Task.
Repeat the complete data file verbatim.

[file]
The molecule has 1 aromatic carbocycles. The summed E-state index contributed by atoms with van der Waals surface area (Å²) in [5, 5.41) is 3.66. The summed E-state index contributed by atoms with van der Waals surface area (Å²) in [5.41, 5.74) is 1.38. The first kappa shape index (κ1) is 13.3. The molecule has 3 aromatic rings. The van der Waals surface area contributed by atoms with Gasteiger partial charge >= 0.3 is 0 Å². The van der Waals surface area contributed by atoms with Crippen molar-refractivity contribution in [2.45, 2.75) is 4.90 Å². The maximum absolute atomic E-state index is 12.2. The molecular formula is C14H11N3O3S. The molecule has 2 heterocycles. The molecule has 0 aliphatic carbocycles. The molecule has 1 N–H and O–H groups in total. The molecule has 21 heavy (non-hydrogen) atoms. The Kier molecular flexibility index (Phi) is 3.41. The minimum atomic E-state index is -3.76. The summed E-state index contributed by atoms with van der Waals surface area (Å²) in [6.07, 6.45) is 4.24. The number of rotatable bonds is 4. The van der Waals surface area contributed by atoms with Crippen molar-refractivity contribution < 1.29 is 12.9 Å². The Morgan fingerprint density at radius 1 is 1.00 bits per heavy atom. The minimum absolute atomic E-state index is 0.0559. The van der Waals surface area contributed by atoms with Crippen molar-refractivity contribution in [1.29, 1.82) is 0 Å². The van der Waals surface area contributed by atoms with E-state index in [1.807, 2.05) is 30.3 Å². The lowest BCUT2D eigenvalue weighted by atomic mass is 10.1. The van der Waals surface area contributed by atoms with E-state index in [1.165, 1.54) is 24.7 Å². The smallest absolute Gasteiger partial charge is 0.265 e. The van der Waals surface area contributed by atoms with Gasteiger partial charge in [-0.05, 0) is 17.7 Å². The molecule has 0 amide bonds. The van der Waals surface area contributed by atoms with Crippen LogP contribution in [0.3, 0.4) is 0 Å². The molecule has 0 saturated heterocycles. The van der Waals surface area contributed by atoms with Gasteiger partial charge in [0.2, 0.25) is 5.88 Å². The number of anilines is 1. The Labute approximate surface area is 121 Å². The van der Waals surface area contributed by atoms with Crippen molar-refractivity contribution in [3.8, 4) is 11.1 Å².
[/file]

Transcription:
The molecule has 1 aromatic carbocycles. The summed E-state index contributed by atoms with van der Waals surface area (Å²) in [5, 5.41) is 3.66. The summed E-state index contributed by atoms with van der Waals surface area (Å²) in [5.41, 5.74) is 1.38. The first kappa shape index (κ1) is 13.3. The molecule has 3 aromatic rings. The van der Waals surface area contributed by atoms with Gasteiger partial charge >= 0.3 is 0 Å². The van der Waals surface area contributed by atoms with Crippen molar-refractivity contribution in [2.45, 2.75) is 4.90 Å². The maximum absolute atomic E-state index is 12.2. The molecular formula is C14H11N3O3S. The molecule has 2 heterocycles. The molecule has 0 aliphatic carbocycles. The molecule has 1 N–H and O–H groups in total. The molecule has 21 heavy (non-hydrogen) atoms. The Kier molecular flexibility index (Phi) is 3.41. The minimum atomic E-state index is -3.76. The summed E-state index contributed by atoms with van der Waals surface area (Å²) in [6.07, 6.45) is 4.24. The number of rotatable bonds is 4. The van der Waals surface area contributed by atoms with Crippen molar-refractivity contribution < 1.29 is 12.9 Å². The Morgan fingerprint density at radius 1 is 1.00 bits per heavy atom. The minimum absolute atomic E-state index is 0.0559. The van der Waals surface area contributed by atoms with Crippen molar-refractivity contribution in [1.29, 1.82) is 0 Å². The van der Waals surface area contributed by atoms with E-state index in [1.807, 2.05) is 30.3 Å². The lowest BCUT2D eigenvalue weighted by atomic mass is 10.1. The van der Waals surface area contributed by atoms with E-state index in [1.165, 1.54) is 24.7 Å². The smallest absolute Gasteiger partial charge is 0.265 e. The van der Waals surface area contributed by atoms with Gasteiger partial charge in [-0.05, 0) is 17.7 Å². The molecule has 0 amide bonds. The van der Waals surface area contributed by atoms with Crippen LogP contribution in [0.3, 0.4) is 0 Å². The molecule has 0 saturated heterocycles. The van der Waals surface area contributed by atoms with Gasteiger partial charge in [0.2, 0.25) is 5.88 Å². The number of anilines is 1. The Labute approximate surface area is 121 Å². The van der Waals surface area contributed by atoms with Crippen molar-refractivity contribution in [3.8, 4) is 11.1 Å².